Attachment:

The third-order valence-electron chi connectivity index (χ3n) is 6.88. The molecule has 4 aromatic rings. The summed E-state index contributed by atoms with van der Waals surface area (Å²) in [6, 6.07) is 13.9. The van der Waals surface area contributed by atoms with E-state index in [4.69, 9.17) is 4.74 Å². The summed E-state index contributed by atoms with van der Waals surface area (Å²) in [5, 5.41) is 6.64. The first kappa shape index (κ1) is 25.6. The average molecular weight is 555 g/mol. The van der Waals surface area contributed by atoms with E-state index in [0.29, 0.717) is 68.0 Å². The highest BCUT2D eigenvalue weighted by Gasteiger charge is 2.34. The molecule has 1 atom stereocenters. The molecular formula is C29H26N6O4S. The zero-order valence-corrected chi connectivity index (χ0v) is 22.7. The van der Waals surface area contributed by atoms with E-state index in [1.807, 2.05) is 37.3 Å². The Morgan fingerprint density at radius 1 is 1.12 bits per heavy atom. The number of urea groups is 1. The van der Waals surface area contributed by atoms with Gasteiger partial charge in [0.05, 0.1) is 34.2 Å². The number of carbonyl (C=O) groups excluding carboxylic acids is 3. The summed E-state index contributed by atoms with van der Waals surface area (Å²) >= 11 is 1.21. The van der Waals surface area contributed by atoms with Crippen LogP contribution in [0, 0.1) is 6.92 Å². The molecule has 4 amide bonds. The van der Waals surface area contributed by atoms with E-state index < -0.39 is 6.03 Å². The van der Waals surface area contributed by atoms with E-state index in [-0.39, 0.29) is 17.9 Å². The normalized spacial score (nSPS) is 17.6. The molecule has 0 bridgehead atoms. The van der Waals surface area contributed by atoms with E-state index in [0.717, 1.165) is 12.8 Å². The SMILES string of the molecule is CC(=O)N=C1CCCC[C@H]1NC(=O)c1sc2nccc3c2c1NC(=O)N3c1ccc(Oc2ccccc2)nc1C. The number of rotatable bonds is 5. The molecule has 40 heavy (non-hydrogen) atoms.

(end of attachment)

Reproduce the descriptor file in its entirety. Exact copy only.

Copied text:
The third-order valence-electron chi connectivity index (χ3n) is 6.88. The molecule has 4 aromatic rings. The summed E-state index contributed by atoms with van der Waals surface area (Å²) in [6, 6.07) is 13.9. The van der Waals surface area contributed by atoms with E-state index in [4.69, 9.17) is 4.74 Å². The summed E-state index contributed by atoms with van der Waals surface area (Å²) in [5, 5.41) is 6.64. The first kappa shape index (κ1) is 25.6. The average molecular weight is 555 g/mol. The van der Waals surface area contributed by atoms with E-state index in [0.29, 0.717) is 68.0 Å². The highest BCUT2D eigenvalue weighted by Gasteiger charge is 2.34. The molecule has 1 atom stereocenters. The molecular formula is C29H26N6O4S. The zero-order valence-corrected chi connectivity index (χ0v) is 22.7. The van der Waals surface area contributed by atoms with E-state index in [1.807, 2.05) is 37.3 Å². The Morgan fingerprint density at radius 1 is 1.12 bits per heavy atom. The number of urea groups is 1. The van der Waals surface area contributed by atoms with Gasteiger partial charge in [0.05, 0.1) is 34.2 Å². The number of carbonyl (C=O) groups excluding carboxylic acids is 3. The summed E-state index contributed by atoms with van der Waals surface area (Å²) >= 11 is 1.21. The van der Waals surface area contributed by atoms with Crippen LogP contribution in [0, 0.1) is 6.92 Å². The molecule has 4 amide bonds. The van der Waals surface area contributed by atoms with E-state index < -0.39 is 6.03 Å². The van der Waals surface area contributed by atoms with E-state index in [-0.39, 0.29) is 17.9 Å². The normalized spacial score (nSPS) is 17.6. The molecule has 0 bridgehead atoms. The van der Waals surface area contributed by atoms with E-state index in [0.717, 1.165) is 12.8 Å². The SMILES string of the molecule is CC(=O)N=C1CCCC[C@H]1NC(=O)c1sc2nccc3c2c1NC(=O)N3c1ccc(Oc2ccccc2)nc1C. The number of rotatable bonds is 5. The molecule has 40 heavy (non-hydrogen) atoms.